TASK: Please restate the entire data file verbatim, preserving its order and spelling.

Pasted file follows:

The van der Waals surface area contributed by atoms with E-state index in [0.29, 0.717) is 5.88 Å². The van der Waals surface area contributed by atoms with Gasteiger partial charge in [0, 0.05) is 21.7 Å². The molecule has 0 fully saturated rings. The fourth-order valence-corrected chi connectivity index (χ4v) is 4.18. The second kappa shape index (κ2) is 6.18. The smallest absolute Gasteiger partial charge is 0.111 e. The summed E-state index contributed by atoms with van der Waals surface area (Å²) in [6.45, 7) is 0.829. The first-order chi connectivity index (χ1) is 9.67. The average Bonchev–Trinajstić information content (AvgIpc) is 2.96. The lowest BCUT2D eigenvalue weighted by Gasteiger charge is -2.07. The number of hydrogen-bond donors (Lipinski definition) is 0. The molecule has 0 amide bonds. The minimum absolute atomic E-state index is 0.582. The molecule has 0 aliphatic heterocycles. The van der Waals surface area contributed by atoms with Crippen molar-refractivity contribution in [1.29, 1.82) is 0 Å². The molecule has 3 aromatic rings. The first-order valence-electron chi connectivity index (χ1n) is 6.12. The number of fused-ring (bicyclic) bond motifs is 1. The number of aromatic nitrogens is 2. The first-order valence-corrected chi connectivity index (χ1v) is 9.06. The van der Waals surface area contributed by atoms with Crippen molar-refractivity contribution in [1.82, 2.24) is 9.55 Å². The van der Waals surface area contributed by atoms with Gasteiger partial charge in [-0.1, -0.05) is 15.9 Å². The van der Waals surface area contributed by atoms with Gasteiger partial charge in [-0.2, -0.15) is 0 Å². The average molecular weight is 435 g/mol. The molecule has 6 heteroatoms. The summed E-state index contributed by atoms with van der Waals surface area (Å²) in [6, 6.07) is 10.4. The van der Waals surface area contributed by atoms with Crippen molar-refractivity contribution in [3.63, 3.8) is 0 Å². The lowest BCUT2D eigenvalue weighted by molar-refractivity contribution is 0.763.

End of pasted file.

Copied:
The van der Waals surface area contributed by atoms with E-state index in [0.29, 0.717) is 5.88 Å². The van der Waals surface area contributed by atoms with Gasteiger partial charge in [0, 0.05) is 21.7 Å². The molecule has 0 fully saturated rings. The fourth-order valence-corrected chi connectivity index (χ4v) is 4.18. The second kappa shape index (κ2) is 6.18. The smallest absolute Gasteiger partial charge is 0.111 e. The summed E-state index contributed by atoms with van der Waals surface area (Å²) in [6.45, 7) is 0.829. The first-order chi connectivity index (χ1) is 9.67. The average Bonchev–Trinajstić information content (AvgIpc) is 2.96. The lowest BCUT2D eigenvalue weighted by Gasteiger charge is -2.07. The number of hydrogen-bond donors (Lipinski definition) is 0. The molecule has 0 amide bonds. The minimum absolute atomic E-state index is 0.582. The molecule has 0 aliphatic heterocycles. The van der Waals surface area contributed by atoms with Crippen molar-refractivity contribution in [1.29, 1.82) is 0 Å². The molecule has 3 aromatic rings. The first-order valence-electron chi connectivity index (χ1n) is 6.12. The number of fused-ring (bicyclic) bond motifs is 1. The number of aromatic nitrogens is 2. The first-order valence-corrected chi connectivity index (χ1v) is 9.06. The van der Waals surface area contributed by atoms with Crippen molar-refractivity contribution in [1.82, 2.24) is 9.55 Å². The van der Waals surface area contributed by atoms with Gasteiger partial charge in [-0.1, -0.05) is 15.9 Å². The van der Waals surface area contributed by atoms with Gasteiger partial charge in [-0.2, -0.15) is 0 Å². The average molecular weight is 435 g/mol. The molecule has 6 heteroatoms. The summed E-state index contributed by atoms with van der Waals surface area (Å²) in [6, 6.07) is 10.4. The van der Waals surface area contributed by atoms with Crippen molar-refractivity contribution in [3.63, 3.8) is 0 Å². The lowest BCUT2D eigenvalue weighted by molar-refractivity contribution is 0.763.